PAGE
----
(Bloomberg) -- Ford Motor Co. has Brexit to blame for the one surprise infringing on an otherwise better-than-expected quarter.
The carmaker swung to an $86 million loss in Europe during the three months ended in September, trailing some analysts’ estimates for a small profit. British buyers are pulling back in Ford’s most profitable market in the region amid stalled negotiations to separate the U.K. from the European Union.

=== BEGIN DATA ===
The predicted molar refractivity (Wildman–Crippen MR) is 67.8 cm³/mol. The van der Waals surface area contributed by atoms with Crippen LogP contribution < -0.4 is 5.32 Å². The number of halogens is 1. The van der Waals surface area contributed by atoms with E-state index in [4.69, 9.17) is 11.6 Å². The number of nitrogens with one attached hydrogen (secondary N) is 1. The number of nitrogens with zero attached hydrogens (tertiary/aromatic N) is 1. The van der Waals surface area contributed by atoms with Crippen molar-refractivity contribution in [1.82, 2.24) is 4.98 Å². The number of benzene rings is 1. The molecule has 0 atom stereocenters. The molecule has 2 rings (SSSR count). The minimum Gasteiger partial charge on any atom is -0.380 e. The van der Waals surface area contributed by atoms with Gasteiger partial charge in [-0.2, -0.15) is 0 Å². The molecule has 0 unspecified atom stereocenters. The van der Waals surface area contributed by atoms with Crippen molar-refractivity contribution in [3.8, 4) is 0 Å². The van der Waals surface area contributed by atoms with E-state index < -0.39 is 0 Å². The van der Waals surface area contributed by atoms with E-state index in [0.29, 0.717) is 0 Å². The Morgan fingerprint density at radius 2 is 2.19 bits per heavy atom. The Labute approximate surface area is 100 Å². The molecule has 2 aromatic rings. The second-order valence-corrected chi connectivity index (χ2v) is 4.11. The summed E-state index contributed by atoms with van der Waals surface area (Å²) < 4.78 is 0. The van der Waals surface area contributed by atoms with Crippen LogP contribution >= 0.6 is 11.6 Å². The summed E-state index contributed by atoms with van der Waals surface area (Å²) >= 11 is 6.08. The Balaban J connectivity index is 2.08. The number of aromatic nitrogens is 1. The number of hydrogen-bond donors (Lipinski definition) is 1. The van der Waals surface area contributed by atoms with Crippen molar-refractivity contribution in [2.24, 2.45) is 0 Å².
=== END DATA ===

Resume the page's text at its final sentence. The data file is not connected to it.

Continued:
“Europe will be the only thing I can see in the results that will be a surprise,” Chief Financial Officer Bob Shanks told reporters Thursday in Dearborn, Michigan. “That decline is almost fully explained just by Brexit effects.”
Ford operates two engine plants and one transmission factory in the U.K, where industywide car sales have slid each of the last six months. The automaker estimates that Brexit headwinds are costing it about 600 million pounds ($790 million) annually and is calling for clarity on talks with the EU by year-end. The company also is pushing for a two-year transition period where current trading conditions will stay in place.
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